Our Business Law Attorneys have assisted in the formation and management of dozens of non-profit organizations. Minnesota not-for-profit organizations are governed under state and federal statutes, state and federal regulations (e.g. MN Dept. of Revenue and IRS), and various other legal authorities. Non-profit law in Minnesota (MN) requires careful legal compliance to protect an organization’s non-profit status or tax-exempt status. We represent non-profits of all sizes and types, and help their entity organize and maintain their non-profit organization.
on-profit organizations do not issue stock shares or distribute its surplus funds to owners or shareholders. Instead, they use the funds to help achieve its goals. Many non-profits include charitable organizations, public arts organizations and trade unions/associations. Non-profits are able to earn a profit (surplus) and those profits must be retained by the organization for its own self-preservation, expansion or plans.
Incorporating as a non-profit 501(c)3 organization provides an organization with considerable tax benefits.
Advantages of Setting up Your Business as a Non-Profit
- No taxes: Non-profits are eligible for state and federal exemptions from corporate income taxes
- Funding: Non-profits qualify for special grants, government funding and discounts.
- Ability to accept donations: The non-profit can fundraise from donors and Individual donors can claim personal federal income tax exemptions for those donations.
- Limited liability: Just as in a for-profit corporation, owners & directors are shielded from personal liability for business debts.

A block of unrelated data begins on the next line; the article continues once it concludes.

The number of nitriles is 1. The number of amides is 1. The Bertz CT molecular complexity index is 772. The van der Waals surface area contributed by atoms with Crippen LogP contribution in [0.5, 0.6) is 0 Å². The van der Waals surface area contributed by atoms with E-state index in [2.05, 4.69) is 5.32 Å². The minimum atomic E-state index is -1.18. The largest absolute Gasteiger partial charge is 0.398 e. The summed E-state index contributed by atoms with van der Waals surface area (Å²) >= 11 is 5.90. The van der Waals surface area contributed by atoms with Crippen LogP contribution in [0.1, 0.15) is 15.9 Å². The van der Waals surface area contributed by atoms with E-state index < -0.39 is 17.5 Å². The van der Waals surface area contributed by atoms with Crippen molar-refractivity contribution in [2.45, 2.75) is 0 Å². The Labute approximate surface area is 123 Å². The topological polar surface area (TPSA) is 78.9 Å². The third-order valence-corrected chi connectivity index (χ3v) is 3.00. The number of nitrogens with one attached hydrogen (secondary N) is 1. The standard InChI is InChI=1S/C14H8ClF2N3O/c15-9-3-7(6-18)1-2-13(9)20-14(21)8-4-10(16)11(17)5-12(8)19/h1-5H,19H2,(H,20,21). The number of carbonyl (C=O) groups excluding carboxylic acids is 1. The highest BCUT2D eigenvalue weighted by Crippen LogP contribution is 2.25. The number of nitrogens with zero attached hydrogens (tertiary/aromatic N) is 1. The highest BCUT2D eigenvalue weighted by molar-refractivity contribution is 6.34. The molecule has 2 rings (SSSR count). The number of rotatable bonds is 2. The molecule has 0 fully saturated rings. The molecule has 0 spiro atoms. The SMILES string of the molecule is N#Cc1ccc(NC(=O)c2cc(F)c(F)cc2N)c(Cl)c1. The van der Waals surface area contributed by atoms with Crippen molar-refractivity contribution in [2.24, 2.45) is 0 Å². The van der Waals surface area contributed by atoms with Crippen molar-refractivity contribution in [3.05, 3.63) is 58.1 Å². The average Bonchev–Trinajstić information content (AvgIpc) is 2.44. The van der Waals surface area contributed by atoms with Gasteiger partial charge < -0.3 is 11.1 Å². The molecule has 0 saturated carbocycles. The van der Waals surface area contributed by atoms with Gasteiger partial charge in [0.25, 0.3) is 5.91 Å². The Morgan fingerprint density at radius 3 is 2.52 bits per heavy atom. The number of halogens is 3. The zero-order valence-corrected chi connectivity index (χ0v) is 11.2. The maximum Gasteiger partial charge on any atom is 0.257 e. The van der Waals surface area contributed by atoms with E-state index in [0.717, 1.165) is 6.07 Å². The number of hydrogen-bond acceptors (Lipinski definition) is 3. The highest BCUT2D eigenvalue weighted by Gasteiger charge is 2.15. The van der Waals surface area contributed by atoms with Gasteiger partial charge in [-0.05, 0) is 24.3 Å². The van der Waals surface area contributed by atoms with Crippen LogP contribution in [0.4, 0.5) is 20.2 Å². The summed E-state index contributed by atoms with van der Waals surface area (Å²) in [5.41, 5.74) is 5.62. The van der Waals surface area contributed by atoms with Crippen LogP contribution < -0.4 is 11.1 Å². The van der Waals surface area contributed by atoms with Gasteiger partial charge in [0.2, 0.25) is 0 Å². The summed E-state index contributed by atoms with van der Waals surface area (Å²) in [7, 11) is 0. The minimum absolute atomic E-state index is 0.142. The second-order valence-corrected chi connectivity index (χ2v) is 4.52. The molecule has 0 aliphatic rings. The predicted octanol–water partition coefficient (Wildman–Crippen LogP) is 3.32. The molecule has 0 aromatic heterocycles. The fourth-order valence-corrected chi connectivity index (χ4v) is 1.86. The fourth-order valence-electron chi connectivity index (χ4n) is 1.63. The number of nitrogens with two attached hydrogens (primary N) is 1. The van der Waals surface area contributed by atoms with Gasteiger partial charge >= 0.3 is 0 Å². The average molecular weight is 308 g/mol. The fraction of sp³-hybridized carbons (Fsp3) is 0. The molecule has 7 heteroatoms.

- Longevity: Like a corporation, a non-profit entity is separate from the individuals who manage it.
Disadvantages of Setting up Your Business as a Non-Profit
- Set-up expenses: application and qualification process more involved than typical business
- Regulatory requirements: numerous regulatory requirements including annual reports to federal and state agencies
- Limits on salaries: Managers may only be paid reasonable salaries, can’t divide profits equally
- Limits on Board of Directors: Board of directors may not be paid
- Issue on dissolution: On dissolution, must distribute to other non-profits
- Public scrutiny: Because a non-profit is dedicated to the public interest, its finances are open to public inspection.
Non-profit organizations are formed by filing bylaws or articles of incorporation. Incorporating creates a legal entity treated as a corporation, just as a for-profit corporation.
The two major types of non-profit organizations are membership and board-only. A membership organization elects the board, has regular meetings and has the power to amend the bylaws. A board-only organization typically has a self-selected board and a membership whose powers are limited to those delegated to it by the board.
Before setting up your business as a non-profit, there are several requirements for a non-profit to be exempt from federal income taxes the organization must meet the requirements set forth by the IRS. The IRS reviews applications to ensure the non-profit meets the conditions, such as appropriate purpose, limitations on spending and internal safeguards for a charity. At Klun, our Business Law Attorneys can help you meet these formalities.